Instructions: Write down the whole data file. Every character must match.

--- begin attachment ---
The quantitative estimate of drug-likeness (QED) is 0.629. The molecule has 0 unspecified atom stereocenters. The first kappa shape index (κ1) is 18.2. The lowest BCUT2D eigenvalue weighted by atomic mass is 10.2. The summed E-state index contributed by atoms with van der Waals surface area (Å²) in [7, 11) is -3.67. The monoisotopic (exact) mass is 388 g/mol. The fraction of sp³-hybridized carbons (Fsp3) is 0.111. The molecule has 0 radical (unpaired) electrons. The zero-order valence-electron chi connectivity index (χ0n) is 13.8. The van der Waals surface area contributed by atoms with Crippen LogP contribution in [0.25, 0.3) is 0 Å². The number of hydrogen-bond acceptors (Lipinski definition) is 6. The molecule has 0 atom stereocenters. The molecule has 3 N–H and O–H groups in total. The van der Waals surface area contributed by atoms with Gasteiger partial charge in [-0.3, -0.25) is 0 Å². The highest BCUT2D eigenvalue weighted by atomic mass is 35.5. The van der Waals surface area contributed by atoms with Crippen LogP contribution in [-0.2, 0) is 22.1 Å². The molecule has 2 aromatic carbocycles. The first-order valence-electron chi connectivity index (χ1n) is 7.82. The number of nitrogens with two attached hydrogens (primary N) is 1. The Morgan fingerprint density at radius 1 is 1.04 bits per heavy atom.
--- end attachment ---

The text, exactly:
The quantitative estimate of drug-likeness (QED) is 0.629. The molecule has 0 unspecified atom stereocenters. The first kappa shape index (κ1) is 18.2. The lowest BCUT2D eigenvalue weighted by atomic mass is 10.2. The summed E-state index contributed by atoms with van der Waals surface area (Å²) in [7, 11) is -3.67. The monoisotopic (exact) mass is 388 g/mol. The fraction of sp³-hybridized carbons (Fsp3) is 0.111. The molecule has 0 radical (unpaired) electrons. The zero-order valence-electron chi connectivity index (χ0n) is 13.8. The van der Waals surface area contributed by atoms with Crippen LogP contribution in [0.25, 0.3) is 0 Å². The number of hydrogen-bond acceptors (Lipinski definition) is 6. The molecule has 0 atom stereocenters. The molecule has 3 N–H and O–H groups in total. The van der Waals surface area contributed by atoms with Gasteiger partial charge in [-0.3, -0.25) is 0 Å². The highest BCUT2D eigenvalue weighted by atomic mass is 35.5. The van der Waals surface area contributed by atoms with Crippen LogP contribution in [-0.2, 0) is 22.1 Å². The molecule has 2 aromatic carbocycles. The first-order valence-electron chi connectivity index (χ1n) is 7.82. The number of nitrogens with two attached hydrogens (primary N) is 1. The Morgan fingerprint density at radius 1 is 1.04 bits per heavy atom.